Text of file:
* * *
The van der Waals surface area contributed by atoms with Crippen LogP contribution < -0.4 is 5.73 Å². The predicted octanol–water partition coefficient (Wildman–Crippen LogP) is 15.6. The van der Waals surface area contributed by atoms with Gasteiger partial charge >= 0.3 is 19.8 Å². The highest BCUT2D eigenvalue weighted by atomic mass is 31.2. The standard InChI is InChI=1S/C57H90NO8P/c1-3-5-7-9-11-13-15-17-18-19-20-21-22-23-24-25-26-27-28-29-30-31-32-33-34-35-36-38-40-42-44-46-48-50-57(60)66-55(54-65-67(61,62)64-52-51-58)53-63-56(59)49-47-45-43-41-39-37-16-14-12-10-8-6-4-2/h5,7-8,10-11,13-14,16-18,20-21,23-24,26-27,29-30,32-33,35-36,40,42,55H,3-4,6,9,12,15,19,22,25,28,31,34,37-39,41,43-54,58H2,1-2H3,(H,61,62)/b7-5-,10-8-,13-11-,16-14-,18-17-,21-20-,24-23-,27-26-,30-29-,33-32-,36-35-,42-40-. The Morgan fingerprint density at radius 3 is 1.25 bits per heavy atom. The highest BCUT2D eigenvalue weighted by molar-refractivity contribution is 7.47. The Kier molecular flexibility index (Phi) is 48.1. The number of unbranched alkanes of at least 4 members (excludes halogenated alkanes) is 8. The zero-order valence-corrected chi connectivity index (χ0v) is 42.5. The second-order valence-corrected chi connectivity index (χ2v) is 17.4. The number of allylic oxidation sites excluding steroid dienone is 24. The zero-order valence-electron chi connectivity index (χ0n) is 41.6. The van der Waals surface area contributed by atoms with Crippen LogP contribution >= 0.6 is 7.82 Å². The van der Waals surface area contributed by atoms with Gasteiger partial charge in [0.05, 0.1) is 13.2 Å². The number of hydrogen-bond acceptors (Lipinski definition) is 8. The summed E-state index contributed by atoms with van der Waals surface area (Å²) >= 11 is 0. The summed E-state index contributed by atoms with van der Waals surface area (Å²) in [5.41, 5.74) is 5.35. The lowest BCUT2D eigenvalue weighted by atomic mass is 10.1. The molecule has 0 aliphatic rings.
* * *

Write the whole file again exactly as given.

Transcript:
The van der Waals surface area contributed by atoms with Crippen LogP contribution < -0.4 is 5.73 Å². The predicted octanol–water partition coefficient (Wildman–Crippen LogP) is 15.6. The van der Waals surface area contributed by atoms with Gasteiger partial charge >= 0.3 is 19.8 Å². The highest BCUT2D eigenvalue weighted by atomic mass is 31.2. The standard InChI is InChI=1S/C57H90NO8P/c1-3-5-7-9-11-13-15-17-18-19-20-21-22-23-24-25-26-27-28-29-30-31-32-33-34-35-36-38-40-42-44-46-48-50-57(60)66-55(54-65-67(61,62)64-52-51-58)53-63-56(59)49-47-45-43-41-39-37-16-14-12-10-8-6-4-2/h5,7-8,10-11,13-14,16-18,20-21,23-24,26-27,29-30,32-33,35-36,40,42,55H,3-4,6,9,12,15,19,22,25,28,31,34,37-39,41,43-54,58H2,1-2H3,(H,61,62)/b7-5-,10-8-,13-11-,16-14-,18-17-,21-20-,24-23-,27-26-,30-29-,33-32-,36-35-,42-40-. The Morgan fingerprint density at radius 3 is 1.25 bits per heavy atom. The highest BCUT2D eigenvalue weighted by molar-refractivity contribution is 7.47. The Kier molecular flexibility index (Phi) is 48.1. The number of unbranched alkanes of at least 4 members (excludes halogenated alkanes) is 8. The zero-order valence-corrected chi connectivity index (χ0v) is 42.5. The second-order valence-corrected chi connectivity index (χ2v) is 17.4. The number of allylic oxidation sites excluding steroid dienone is 24. The zero-order valence-electron chi connectivity index (χ0n) is 41.6. The van der Waals surface area contributed by atoms with Crippen LogP contribution >= 0.6 is 7.82 Å². The van der Waals surface area contributed by atoms with Gasteiger partial charge in [0.05, 0.1) is 13.2 Å². The number of hydrogen-bond acceptors (Lipinski definition) is 8. The summed E-state index contributed by atoms with van der Waals surface area (Å²) >= 11 is 0. The summed E-state index contributed by atoms with van der Waals surface area (Å²) in [5.41, 5.74) is 5.35. The lowest BCUT2D eigenvalue weighted by atomic mass is 10.1. The molecule has 0 aliphatic rings.